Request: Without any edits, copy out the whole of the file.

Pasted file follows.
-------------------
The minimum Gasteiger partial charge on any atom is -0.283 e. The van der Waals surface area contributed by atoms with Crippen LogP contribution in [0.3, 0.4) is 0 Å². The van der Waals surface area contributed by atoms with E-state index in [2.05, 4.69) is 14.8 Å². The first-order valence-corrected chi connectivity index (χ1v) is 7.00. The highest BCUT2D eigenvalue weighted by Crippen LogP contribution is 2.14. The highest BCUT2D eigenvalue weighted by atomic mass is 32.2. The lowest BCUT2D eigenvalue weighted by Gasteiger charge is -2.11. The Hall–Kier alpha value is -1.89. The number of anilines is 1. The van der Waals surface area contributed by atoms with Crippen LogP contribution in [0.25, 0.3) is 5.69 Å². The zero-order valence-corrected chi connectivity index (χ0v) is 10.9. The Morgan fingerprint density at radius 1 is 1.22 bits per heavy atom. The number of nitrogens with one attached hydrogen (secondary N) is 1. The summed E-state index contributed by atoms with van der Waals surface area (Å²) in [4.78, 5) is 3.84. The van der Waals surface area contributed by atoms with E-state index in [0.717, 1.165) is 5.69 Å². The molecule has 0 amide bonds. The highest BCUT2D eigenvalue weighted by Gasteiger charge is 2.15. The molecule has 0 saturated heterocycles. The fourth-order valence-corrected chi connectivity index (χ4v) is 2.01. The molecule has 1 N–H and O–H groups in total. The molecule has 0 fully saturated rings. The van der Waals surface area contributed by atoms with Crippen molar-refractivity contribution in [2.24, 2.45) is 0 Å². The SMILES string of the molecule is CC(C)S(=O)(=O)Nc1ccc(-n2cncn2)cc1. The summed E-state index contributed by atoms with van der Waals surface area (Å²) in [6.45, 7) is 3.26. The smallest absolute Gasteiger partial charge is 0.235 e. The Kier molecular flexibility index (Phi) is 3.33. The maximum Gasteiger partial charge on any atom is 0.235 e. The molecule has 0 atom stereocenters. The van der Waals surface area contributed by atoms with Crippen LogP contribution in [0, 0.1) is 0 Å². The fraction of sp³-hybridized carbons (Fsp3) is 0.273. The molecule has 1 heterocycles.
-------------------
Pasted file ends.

The minimum Gasteiger partial charge on any atom is -0.283 e. The van der Waals surface area contributed by atoms with Crippen LogP contribution in [0.3, 0.4) is 0 Å². The van der Waals surface area contributed by atoms with E-state index in [2.05, 4.69) is 14.8 Å². The first-order valence-corrected chi connectivity index (χ1v) is 7.00. The highest BCUT2D eigenvalue weighted by Crippen LogP contribution is 2.14. The highest BCUT2D eigenvalue weighted by atomic mass is 32.2. The lowest BCUT2D eigenvalue weighted by Gasteiger charge is -2.11. The Hall–Kier alpha value is -1.89. The number of anilines is 1. The van der Waals surface area contributed by atoms with Crippen LogP contribution in [0.25, 0.3) is 5.69 Å². The zero-order valence-corrected chi connectivity index (χ0v) is 10.9. The Morgan fingerprint density at radius 1 is 1.22 bits per heavy atom. The number of nitrogens with one attached hydrogen (secondary N) is 1. The summed E-state index contributed by atoms with van der Waals surface area (Å²) in [4.78, 5) is 3.84. The van der Waals surface area contributed by atoms with E-state index in [0.717, 1.165) is 5.69 Å². The molecule has 0 amide bonds. The highest BCUT2D eigenvalue weighted by Gasteiger charge is 2.15. The molecule has 0 saturated heterocycles. The fourth-order valence-corrected chi connectivity index (χ4v) is 2.01. The molecule has 1 N–H and O–H groups in total. The molecule has 0 fully saturated rings. The van der Waals surface area contributed by atoms with Crippen molar-refractivity contribution in [2.24, 2.45) is 0 Å². The SMILES string of the molecule is CC(C)S(=O)(=O)Nc1ccc(-n2cncn2)cc1. The summed E-state index contributed by atoms with van der Waals surface area (Å²) in [6.45, 7) is 3.26. The smallest absolute Gasteiger partial charge is 0.235 e. The Kier molecular flexibility index (Phi) is 3.33. The maximum Gasteiger partial charge on any atom is 0.235 e. The molecule has 0 atom stereocenters. The van der Waals surface area contributed by atoms with Crippen LogP contribution in [0, 0.1) is 0 Å². The fraction of sp³-hybridized carbons (Fsp3) is 0.273. The molecule has 1 heterocycles.